I think if anything I was expecting something in the way of a fine for Pirelli rather than a ban which would obviously simply not be doable, but the presence of a token reprimand and a sharing in the cost of the proceedings indicates to me that ultimately Pirelli was only guilty of doing as they were asked under limited testing conditions, and taking the tires a notch too far. But I am a bit surprised that Pirelli hasn’t been verbally castigated by armchair fans if nobody else, akin to Michelin with their US GP fiasco. Then again, perhaps Pirelli HAS received a fair bit of criticism for their tires this year anyway.

          So while I agree shifting the blame to Pirelli is ‘blarmy’ they and the FIA still needed to own this problem which I’m convinced is how the test happened to begin with, otherwise Mercedes would not have been approached to test. ie. even a reprimand might have been useless, but that is not to say their testimony at the Tribunal wasn’t crucial in spite of their ‘non-competitor’ status.

          Perhaps the Pirelli reprimand was to show the public that the Tribunal was looking after those whose opinion is that Mercedes are the main culprits in this test, which would imply underhandedness, which would also imply underhanded supplying of tires to Mercedes for the test.

      • Jon Sandor (@jonsan) said on 24th June 2013, 17:29

        I still think this is more about Pirelli blowing the tires this season

        Opinions seem to vary dramatically on that point. Some people say Pireli got the tyres wrong, some say they delivered exactly what the FIA asked them for. I’ve even seen some people say both simultaneously!

        Of course if Pirelie got the tyres wrong then the FIA could simply order them changed to the correct specification, with no need for any “unanimous consent” nonsense. The fact that they have not done so indicates that the FIA are not unhappy with the tyres in general.

        The fact that the FIA consented to a test for Merceds (but nobody else) suggests that they are NOT happy with Mercedes – and Hamilton – being out of contention.

        The underlying problem remains that the FIA are not neutral enforcers of the rules but stage managers trying to put on a show – theater on wheels. As long as that is the case the rules will always be applied in a capricious and cynical fashion aimed at helping some teams and handicapping others.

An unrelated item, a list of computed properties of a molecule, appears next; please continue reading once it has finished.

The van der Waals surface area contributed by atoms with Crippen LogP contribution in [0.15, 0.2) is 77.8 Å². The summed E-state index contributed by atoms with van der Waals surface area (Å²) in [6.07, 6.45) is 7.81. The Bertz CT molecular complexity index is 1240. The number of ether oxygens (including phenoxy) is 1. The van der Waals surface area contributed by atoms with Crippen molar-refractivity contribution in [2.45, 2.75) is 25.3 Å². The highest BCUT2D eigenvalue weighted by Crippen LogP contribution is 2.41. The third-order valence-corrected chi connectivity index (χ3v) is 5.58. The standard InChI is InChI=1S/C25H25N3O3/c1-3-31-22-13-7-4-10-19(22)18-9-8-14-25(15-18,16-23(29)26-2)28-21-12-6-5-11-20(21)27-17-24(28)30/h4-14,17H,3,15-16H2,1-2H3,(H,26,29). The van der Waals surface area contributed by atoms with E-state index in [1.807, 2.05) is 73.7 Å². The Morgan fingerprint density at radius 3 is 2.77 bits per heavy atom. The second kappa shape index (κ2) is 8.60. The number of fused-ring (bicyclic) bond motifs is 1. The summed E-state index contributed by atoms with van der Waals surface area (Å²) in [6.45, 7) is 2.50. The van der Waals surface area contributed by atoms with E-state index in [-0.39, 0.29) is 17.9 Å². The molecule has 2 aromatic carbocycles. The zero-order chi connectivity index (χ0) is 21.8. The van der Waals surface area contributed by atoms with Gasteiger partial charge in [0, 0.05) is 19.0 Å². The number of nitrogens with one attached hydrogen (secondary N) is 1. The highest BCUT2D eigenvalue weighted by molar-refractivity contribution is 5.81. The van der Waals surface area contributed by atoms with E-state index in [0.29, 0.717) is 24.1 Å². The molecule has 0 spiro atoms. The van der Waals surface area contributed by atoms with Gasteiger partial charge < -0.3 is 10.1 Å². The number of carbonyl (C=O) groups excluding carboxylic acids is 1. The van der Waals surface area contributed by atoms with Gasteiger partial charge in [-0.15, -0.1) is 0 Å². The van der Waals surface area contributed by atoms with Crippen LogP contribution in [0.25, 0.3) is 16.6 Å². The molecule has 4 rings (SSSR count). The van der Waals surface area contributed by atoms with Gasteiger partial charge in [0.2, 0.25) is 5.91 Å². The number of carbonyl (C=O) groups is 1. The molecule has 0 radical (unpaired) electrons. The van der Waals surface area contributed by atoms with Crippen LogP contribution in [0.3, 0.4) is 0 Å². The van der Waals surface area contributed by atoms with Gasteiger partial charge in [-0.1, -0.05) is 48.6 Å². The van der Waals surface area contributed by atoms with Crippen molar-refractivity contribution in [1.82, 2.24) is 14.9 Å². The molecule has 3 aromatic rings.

• Robbie (@robbie) said on 24th June 2013, 18:46

          Opinions seem to vary dramatically on that point. Some people say Pireli got the tyres wrong, some say they delivered exactly what the FIA asked them for.

          I think we know from last year and the year before that in general these are the tires the FIA wants, and the teams, and the truth is the teams signed off on the current ones and didn’t seem to complain last September when they were given data on them.

          I think it was only once they raced in anger on them, due to the lack of pre-season testing afforded Pirelli at least at a hotter high speed corner venue, that everyone, FIA, Pirelli, the teams, and the fans knew what they actually had on their hands.

          But as I said to you on another post on this topic, FIA and/or Pirelli can’t change the tires too too much over what they provided the teams data on last September, because that could and likely would REALLY upset the applecart and hurt those who happen to be muddling through a little better on these tires.

          The underlying problem remains that the FIA are not neutral enforcers of the rules but stage managers trying to put on a show – theater on wheels. As long as that is the case the rules will always be applied in a capricious and cynical fashion aimed at helping some teams and handicapping others.